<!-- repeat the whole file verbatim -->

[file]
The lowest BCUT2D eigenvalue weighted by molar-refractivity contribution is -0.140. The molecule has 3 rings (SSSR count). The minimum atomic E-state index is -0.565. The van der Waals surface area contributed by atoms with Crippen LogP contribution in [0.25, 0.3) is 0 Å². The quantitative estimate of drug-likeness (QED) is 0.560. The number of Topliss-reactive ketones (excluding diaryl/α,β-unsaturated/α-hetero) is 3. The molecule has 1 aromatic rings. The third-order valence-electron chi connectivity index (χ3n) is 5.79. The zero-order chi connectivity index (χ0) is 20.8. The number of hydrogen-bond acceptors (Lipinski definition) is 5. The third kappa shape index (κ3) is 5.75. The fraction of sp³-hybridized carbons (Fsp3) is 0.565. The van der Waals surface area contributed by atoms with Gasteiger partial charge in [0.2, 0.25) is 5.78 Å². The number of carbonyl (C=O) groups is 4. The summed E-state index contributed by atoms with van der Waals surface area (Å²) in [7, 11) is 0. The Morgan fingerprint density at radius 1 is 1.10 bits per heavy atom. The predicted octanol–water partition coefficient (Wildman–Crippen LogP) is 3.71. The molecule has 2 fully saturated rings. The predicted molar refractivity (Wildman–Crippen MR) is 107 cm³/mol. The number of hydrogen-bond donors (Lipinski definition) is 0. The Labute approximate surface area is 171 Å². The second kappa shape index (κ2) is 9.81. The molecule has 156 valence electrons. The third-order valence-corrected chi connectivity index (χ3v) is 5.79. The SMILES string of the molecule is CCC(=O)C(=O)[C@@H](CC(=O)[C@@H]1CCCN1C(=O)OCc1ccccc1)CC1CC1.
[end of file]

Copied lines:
The lowest BCUT2D eigenvalue weighted by molar-refractivity contribution is -0.140. The molecule has 3 rings (SSSR count). The minimum atomic E-state index is -0.565. The van der Waals surface area contributed by atoms with Crippen LogP contribution in [0.25, 0.3) is 0 Å². The quantitative estimate of drug-likeness (QED) is 0.560. The number of Topliss-reactive ketones (excluding diaryl/α,β-unsaturated/α-hetero) is 3. The molecule has 1 aromatic rings. The third-order valence-electron chi connectivity index (χ3n) is 5.79. The zero-order chi connectivity index (χ0) is 20.8. The number of hydrogen-bond acceptors (Lipinski definition) is 5. The third kappa shape index (κ3) is 5.75. The fraction of sp³-hybridized carbons (Fsp3) is 0.565. The van der Waals surface area contributed by atoms with Gasteiger partial charge in [0.2, 0.25) is 5.78 Å². The number of carbonyl (C=O) groups is 4. The summed E-state index contributed by atoms with van der Waals surface area (Å²) in [7, 11) is 0. The Morgan fingerprint density at radius 1 is 1.10 bits per heavy atom. The predicted octanol–water partition coefficient (Wildman–Crippen LogP) is 3.71. The molecule has 2 fully saturated rings. The predicted molar refractivity (Wildman–Crippen MR) is 107 cm³/mol. The number of hydrogen-bond donors (Lipinski definition) is 0. The Labute approximate surface area is 171 Å². The second kappa shape index (κ2) is 9.81. The molecule has 156 valence electrons. The third-order valence-corrected chi connectivity index (χ3v) is 5.79. The SMILES string of the molecule is CCC(=O)C(=O)[C@@H](CC(=O)[C@@H]1CCCN1C(=O)OCc1ccccc1)CC1CC1.